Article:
Not So Innocent
Sophie Haversham is an impoverished gentlewoman who can sometimes see the future in her dreams. This time, she has seen an image of a violent murder that she wants desperately to prevent, but when she goes to the police to report her vision, Sophie discovers that the victim she foresaw is none other than one of the detectives taking down her statement – Inspector Mick Dunbar. Brawny and handsome, Mick is a dedicated cop who has risen quickly in the ranks and likes both his facts and his life neat and orderly. Yet, despite the fact that he doesn’t believe her story for one second, he takes down the pertinent information, including the location where the murder will occur. When later that same evening an attempt is made on his life in the very location Sophie foresaw, he immediately decides Sophie is either the guilty party or protecting the same.
To keep an eye on her as either a suspect or material witness, Mick decides to rent a room from Sophie’s slightly batty Aunt Violet with whom she lives. The other four boarders who live in the house with them are all rather eccentric and they all know Sophie to be the Real Deal. But Mick isn’t buying any of it. It doesn’t help that Sophie can’t turn her powers off-and-on at will, so she can’t convince him of her powers simply by predicting the winners of the next horse race. Although Mick quickly comes to the conclusion that Sophie is innocent and her alibi checks out, he figures the murderer must be someone she knows. Who is Sophie protecting?
Mick has no qualms about prying into the life of everyone else in the house, including going through their rooms in the effort to find a connection. Inevitably, he does discover some dirty secrets, but not the ones he came to find. And the longer he stays, the more he is drawn to Sophie, who is attractive and unflinchingly honest and protective of those she loves. But she has many all-too-perceptive and disturbing insights into his past and his character. Could she perhaps actually be psychic? Before he can make up his mind, Sophie has another violent vision in his presence and they race off to try to prevent another murder.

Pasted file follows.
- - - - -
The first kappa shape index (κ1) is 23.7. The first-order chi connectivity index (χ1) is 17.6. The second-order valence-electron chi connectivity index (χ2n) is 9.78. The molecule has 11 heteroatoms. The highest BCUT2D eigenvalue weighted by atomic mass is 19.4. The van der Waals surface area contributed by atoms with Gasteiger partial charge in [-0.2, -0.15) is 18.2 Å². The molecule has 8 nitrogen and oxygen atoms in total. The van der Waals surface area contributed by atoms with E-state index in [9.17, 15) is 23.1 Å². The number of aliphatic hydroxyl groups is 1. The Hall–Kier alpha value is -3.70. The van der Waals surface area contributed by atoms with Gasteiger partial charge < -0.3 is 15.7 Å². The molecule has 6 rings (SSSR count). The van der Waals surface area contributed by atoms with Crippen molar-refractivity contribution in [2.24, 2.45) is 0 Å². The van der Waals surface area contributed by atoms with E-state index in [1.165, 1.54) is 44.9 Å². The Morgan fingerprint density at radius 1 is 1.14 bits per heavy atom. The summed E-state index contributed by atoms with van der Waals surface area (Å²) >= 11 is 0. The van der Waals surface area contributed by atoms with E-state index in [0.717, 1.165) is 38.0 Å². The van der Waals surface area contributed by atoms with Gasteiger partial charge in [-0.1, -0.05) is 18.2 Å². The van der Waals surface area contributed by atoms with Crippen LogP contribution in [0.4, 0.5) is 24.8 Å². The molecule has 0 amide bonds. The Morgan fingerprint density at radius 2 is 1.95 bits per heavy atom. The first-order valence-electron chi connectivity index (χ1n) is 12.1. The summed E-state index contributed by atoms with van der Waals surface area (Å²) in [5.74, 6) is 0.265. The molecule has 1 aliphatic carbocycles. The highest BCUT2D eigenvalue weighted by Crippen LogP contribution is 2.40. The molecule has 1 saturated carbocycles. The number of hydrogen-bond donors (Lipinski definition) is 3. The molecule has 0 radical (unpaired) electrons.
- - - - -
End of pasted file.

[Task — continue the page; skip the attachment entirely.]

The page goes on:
The sexual tension between these two is high. Mick is no gentleman by either birth or breeding and has been quite a womanizer in his past and Sophie has been sexually aware of him since he frisked her for weapons the first evening after the attempt on his life. What’s more, at times she can read his mind and she knows that he desires her – a welcome change from the shy retiring virgins in some novels who seem unaware and ignorant of sex altogether. Sophie is also convinced that no man will ever want to marry her (having already been jilted once when her fiancé discovered her psychic abilities), leading her to eventually give in to her desires and have an affair with Mick. Their scenes together are hot and passionate in ways that stem directly from their characters and are, Therefore, all the more believable and enjoyable.
I liked these characters and was drawn into the mystery element of the plot. Who was trying to kill Mick and why? But the ending to the mystery was just short of satisfying. Although we were introduced to the character before and, perhaps, if we were perceptive enough we could have identified who the murder was, we aren’t given any hints as to why until the very end. As far as the romance went, I was convinced of their attraction to one another and their developing love, especially on Sophie’s side. I felt that the proposal scene was one of the more romantic ones I have read. This scene was not sappy or syrupy, but was instead very touching and heartwarming in his choice of engagement gifts for her.
In some ways the book felt too short. Mick’s childhood and how it formed his adult character are alluded to, but never much developed. We see Sophie’s family and understand how trying her mother and sister are and why she would want to live with her aunt, but her mother and sister remain cardboard cut-outs to the end. Many of the boarders at Aunt Violet’s house are given interestingly shady backgrounds, presumably to keep us unsure as to exactly who the murderer might be, yet these tantalizing glimpses are never fleshed out. It is somewhat unsatisfying that other than Mick and Sophie, none of the other characters ever change or learn anything more about each other.
It’s all these little flaws that render this a B+ rather than a DIK. Certainly Not so Innocent is a very good read. Featuring an intriguing mystery, a heartwarming romance, and a smart, likable, and sexy couple, just about the worst I can say about Guhrke’s book is that I wanted more.